FDA OK's Health Claims for Soy Protein vs. Coronary Heart Disease
On October 26, 1999, the FDA authorized use of health claims about the role of soy protein in reducing the risk of coronary heart disease (CHD) for the labeling of foods containing soy protein. The final rule is based on the FDA's conclusion that foods containing soy protein, included in a diet low in saturated fat and cholesterol, may reduce the risk of CHD by lowering blood cholesterol levels.
Coronary heart disease, one of the most common and serious forms of cardiovascular disease, is a major public health concern because it causes more deaths in the U.S. than any other disease. Risk factors for CHD include high total cholesterol levels and high levels of low density lipoprotein (LDL) cholesterol.
The approved health claim is based on evidence that including soy protein in a diet low in saturated fat and cholesterol may also help to reduce the risk of CHD. Recent clinical trials have shown that consumption of soy protein compared to other proteins such as those from milk or meat, can lower total and LDL-cholesterol levels.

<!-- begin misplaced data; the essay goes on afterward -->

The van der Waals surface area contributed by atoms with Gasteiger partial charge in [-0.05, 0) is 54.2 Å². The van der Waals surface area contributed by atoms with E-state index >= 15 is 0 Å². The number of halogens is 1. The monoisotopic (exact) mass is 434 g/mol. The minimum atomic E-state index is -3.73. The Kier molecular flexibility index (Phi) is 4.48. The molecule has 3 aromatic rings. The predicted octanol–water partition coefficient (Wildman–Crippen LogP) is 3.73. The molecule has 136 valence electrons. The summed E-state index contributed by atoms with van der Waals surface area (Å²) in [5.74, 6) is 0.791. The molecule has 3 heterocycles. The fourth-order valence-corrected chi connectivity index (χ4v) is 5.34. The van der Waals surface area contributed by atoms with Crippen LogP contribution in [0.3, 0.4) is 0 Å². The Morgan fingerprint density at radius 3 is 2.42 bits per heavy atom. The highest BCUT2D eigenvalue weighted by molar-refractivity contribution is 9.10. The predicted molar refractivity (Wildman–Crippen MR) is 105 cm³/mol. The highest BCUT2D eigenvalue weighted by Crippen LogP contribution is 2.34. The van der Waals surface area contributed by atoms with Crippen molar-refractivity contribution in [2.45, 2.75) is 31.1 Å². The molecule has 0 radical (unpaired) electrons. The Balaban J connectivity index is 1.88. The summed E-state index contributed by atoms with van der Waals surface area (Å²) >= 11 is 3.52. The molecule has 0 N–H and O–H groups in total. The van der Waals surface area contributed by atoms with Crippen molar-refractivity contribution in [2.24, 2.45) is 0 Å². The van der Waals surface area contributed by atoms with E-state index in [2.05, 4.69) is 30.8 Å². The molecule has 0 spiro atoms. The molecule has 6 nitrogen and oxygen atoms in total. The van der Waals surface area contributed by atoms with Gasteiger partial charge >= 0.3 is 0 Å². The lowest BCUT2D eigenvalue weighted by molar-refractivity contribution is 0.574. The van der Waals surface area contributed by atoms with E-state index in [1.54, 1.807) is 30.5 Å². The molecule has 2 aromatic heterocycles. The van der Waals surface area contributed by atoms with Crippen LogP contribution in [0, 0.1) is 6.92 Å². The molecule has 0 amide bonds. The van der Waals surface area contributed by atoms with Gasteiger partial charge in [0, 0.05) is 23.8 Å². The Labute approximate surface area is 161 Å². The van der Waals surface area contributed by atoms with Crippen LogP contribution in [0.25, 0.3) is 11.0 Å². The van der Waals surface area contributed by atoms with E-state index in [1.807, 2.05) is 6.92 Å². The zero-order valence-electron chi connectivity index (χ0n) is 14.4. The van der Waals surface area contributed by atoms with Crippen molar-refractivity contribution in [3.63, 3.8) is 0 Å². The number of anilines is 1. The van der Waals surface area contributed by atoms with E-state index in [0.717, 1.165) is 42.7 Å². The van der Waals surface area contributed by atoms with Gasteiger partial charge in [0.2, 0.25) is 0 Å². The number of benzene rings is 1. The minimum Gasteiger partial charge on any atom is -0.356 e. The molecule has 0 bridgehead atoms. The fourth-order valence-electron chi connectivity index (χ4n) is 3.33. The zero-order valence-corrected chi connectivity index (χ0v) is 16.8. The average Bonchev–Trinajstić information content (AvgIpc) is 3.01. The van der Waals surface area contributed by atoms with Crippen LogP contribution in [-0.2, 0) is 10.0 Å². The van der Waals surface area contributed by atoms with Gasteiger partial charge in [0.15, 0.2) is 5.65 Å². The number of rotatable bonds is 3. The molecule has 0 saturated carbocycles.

Foods that may be eligible for the health claim include soy beverages, tofu, tempeh, soy-based meat alternatives, and possibly some baked goods. Foods that carry the claim must also meet the requirements for low fat, low saturated fat, and low cholesterol content except the foods made with the whole soybean may also qualify for the health claim if they contain no fat in addition to that present in the whole soybean.
Scientific studies show that 25 grams of soy protein daily in the diet is needed to show a significant cholesterol lowering effect. In order to qualify for this health claim, a food must contain at least 6.25 grams of soy protein per serving, the amount that is one-fourth of the effective level of 25 grams per day. Because soy protein can be added to a variety of foods, it is possible for consumers to eat foods containing soy protein at all three meals and for snacks.
An example of a health claim about the relationship between diet and the reduce risk of heart disease is: Diets low in saturated fat and cholesterol that include 25 grams of soy protein a day may reduce the risk of heart disease.
Source: FDA Talk Papers
For Adults 150 lbs. or less; we recommend a daily serving of (1) One teaspoon of NZYMES® Granules. Each Tsp. provides 5 grams of soy protein as part of complete diet rich in living foods.
Read more about the powerful structure of sprouted soy protein in our NZYMES® Soy Nutrition Profile